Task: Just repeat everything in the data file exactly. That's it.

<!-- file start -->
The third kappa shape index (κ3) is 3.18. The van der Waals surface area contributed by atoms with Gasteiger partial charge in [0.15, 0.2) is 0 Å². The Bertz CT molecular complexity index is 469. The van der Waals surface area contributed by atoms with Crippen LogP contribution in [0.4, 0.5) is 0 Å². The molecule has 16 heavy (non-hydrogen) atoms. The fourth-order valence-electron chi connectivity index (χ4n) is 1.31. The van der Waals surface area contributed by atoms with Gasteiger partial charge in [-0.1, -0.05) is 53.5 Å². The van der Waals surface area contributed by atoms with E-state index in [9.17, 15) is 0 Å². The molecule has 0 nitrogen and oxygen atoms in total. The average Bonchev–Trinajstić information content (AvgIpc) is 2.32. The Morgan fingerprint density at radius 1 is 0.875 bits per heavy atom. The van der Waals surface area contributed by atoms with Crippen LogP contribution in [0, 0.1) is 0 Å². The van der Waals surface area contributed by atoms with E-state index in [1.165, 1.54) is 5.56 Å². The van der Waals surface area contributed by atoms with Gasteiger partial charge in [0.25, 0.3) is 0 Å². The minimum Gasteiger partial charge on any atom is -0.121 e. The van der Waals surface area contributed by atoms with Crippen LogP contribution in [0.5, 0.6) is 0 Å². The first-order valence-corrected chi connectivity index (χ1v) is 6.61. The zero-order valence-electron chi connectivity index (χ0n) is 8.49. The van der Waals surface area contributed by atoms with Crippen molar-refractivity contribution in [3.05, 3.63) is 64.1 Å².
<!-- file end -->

The third kappa shape index (κ3) is 3.18. The van der Waals surface area contributed by atoms with Gasteiger partial charge in [0.15, 0.2) is 0 Å². The Bertz CT molecular complexity index is 469. The van der Waals surface area contributed by atoms with Crippen LogP contribution in [0.4, 0.5) is 0 Å². The molecule has 16 heavy (non-hydrogen) atoms. The fourth-order valence-electron chi connectivity index (χ4n) is 1.31. The van der Waals surface area contributed by atoms with Gasteiger partial charge in [-0.1, -0.05) is 53.5 Å². The van der Waals surface area contributed by atoms with E-state index in [9.17, 15) is 0 Å². The molecule has 0 nitrogen and oxygen atoms in total. The average Bonchev–Trinajstić information content (AvgIpc) is 2.32. The Morgan fingerprint density at radius 1 is 0.875 bits per heavy atom. The van der Waals surface area contributed by atoms with Crippen LogP contribution in [0, 0.1) is 0 Å². The van der Waals surface area contributed by atoms with E-state index in [1.165, 1.54) is 5.56 Å². The van der Waals surface area contributed by atoms with Gasteiger partial charge in [0.25, 0.3) is 0 Å². The minimum Gasteiger partial charge on any atom is -0.121 e. The van der Waals surface area contributed by atoms with Crippen LogP contribution in [0.5, 0.6) is 0 Å². The first-order valence-corrected chi connectivity index (χ1v) is 6.61. The zero-order valence-electron chi connectivity index (χ0n) is 8.49. The van der Waals surface area contributed by atoms with Crippen molar-refractivity contribution in [3.05, 3.63) is 64.1 Å².